By Ratna Manucha
‘Theirs not to reason why,
Theirs but to do and die…’
- Alfred Lord Tennyson
On one of our travels by road, the husband (a retired army officer) and I spent the night in an army mess. The former, being a diehard non-vegetarian, on finding that there were just lentils and some vegetables for dinner, decided to order a chicken dish as extra messing. Dinner over, on finding that quite a lot was left over, I asked the waiter who was serving us if he could keep the leftovers for our next meal. He looked a little bewildered, so in order to save him from any more embarrassment, I asked to speak to the Head Waiter, at which the poor man scuttled off with a decidedly relieved look on his face.
In no time, the Head Waiter arrived, stood before us and saluted smartly.
Our conversation went something like this –
Me: ‘Would it be possible for you to please keep this leftover chicken in the fridge and give it to us for lunch tomorrow?’
Head Waiter: ‘No, ma’am. That won’t be possible’.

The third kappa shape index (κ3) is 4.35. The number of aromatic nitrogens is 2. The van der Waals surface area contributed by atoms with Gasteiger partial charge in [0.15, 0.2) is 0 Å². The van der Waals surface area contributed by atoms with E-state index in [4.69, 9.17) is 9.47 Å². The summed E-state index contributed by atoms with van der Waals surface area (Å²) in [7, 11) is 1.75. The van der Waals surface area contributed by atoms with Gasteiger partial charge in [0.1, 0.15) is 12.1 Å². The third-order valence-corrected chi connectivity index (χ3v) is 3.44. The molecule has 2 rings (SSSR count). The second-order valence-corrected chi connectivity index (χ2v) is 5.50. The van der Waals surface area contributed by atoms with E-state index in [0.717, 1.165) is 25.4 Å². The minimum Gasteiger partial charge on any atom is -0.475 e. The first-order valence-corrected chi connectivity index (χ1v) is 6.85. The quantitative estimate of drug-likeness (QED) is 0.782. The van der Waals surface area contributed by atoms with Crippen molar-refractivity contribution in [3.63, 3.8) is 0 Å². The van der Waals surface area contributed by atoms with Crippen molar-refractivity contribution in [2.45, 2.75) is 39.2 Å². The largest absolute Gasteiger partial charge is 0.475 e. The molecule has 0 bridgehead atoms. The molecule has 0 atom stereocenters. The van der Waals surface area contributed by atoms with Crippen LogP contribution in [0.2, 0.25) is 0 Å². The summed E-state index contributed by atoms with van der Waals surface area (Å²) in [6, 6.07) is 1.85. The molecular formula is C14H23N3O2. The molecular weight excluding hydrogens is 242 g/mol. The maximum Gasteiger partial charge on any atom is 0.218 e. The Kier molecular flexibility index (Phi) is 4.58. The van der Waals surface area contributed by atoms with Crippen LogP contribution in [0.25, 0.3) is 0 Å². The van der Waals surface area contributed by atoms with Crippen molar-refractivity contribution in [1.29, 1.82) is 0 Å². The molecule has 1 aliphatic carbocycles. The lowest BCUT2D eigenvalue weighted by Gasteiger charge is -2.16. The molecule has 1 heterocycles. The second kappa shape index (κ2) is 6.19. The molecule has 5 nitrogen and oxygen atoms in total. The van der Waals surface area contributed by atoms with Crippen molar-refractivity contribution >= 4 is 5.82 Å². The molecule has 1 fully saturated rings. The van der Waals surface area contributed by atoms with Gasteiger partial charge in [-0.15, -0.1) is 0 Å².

Me: ‘Why not?’
Head Waiter: ‘Non-vegetarian food is not served in the mess at lunchtime. Those are the orders.’
Me: ‘But this is leftover food.You are not cooking it especially. You just have to reheat it at lunchtime.’
Head Waiter: ‘Yes, that is true. But I can’t disobey orders.’
Me: ‘Well, then please keep it in the fridge and serve it to us for lunch tomorrow.’
Head Waiter: No, ma’am. I won’t be able to do that.’
Me: ‘Why not?’
Head Waiter: ‘I don’t have the Mess Havaldar’s permission to keep it in the fridge.’
Me (trying to keep a straight face): ‘So what do you suggest we do?’
Head Waiter (helpfully): ‘I can pack it and give it to you and you can put it in the fridge in your room.’
Me: ‘So can we bring it tomorrow afternoon and will you then heat it and serve it to us for lunch?’
Head Waiter: ‘Yes. That is possible.’
And that is just what we did!
(Ratna Manucha is an author and educationist)